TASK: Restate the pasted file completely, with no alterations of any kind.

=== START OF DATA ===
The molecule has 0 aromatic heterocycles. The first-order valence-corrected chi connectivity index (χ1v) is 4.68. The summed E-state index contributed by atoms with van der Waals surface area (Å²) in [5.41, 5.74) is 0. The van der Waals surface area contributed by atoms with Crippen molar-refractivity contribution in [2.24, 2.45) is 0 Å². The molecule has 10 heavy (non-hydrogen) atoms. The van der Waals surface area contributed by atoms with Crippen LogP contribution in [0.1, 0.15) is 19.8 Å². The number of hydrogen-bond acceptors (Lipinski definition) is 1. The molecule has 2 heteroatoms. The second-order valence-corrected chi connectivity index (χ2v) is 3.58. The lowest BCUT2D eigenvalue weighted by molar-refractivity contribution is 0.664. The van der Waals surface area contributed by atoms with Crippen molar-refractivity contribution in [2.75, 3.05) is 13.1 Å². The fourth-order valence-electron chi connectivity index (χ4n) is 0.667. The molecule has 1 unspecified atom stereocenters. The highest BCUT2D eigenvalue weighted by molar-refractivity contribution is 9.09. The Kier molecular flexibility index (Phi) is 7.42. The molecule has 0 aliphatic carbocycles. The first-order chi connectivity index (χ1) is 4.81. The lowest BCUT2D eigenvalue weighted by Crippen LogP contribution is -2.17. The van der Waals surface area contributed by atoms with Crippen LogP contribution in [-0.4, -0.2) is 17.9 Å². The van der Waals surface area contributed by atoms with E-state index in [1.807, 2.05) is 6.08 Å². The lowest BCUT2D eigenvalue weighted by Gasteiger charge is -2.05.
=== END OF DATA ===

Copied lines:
The molecule has 0 aromatic heterocycles. The first-order valence-corrected chi connectivity index (χ1v) is 4.68. The summed E-state index contributed by atoms with van der Waals surface area (Å²) in [5.41, 5.74) is 0. The van der Waals surface area contributed by atoms with Crippen molar-refractivity contribution in [2.24, 2.45) is 0 Å². The molecule has 10 heavy (non-hydrogen) atoms. The van der Waals surface area contributed by atoms with Crippen LogP contribution in [0.1, 0.15) is 19.8 Å². The number of hydrogen-bond acceptors (Lipinski definition) is 1. The molecule has 2 heteroatoms. The second-order valence-corrected chi connectivity index (χ2v) is 3.58. The lowest BCUT2D eigenvalue weighted by molar-refractivity contribution is 0.664. The van der Waals surface area contributed by atoms with Crippen molar-refractivity contribution in [2.75, 3.05) is 13.1 Å². The fourth-order valence-electron chi connectivity index (χ4n) is 0.667. The molecule has 1 unspecified atom stereocenters. The highest BCUT2D eigenvalue weighted by molar-refractivity contribution is 9.09. The Kier molecular flexibility index (Phi) is 7.42. The molecule has 0 aliphatic carbocycles. The first-order chi connectivity index (χ1) is 4.81. The lowest BCUT2D eigenvalue weighted by Crippen LogP contribution is -2.17. The van der Waals surface area contributed by atoms with Crippen LogP contribution in [-0.4, -0.2) is 17.9 Å². The van der Waals surface area contributed by atoms with E-state index in [1.807, 2.05) is 6.08 Å². The lowest BCUT2D eigenvalue weighted by Gasteiger charge is -2.05.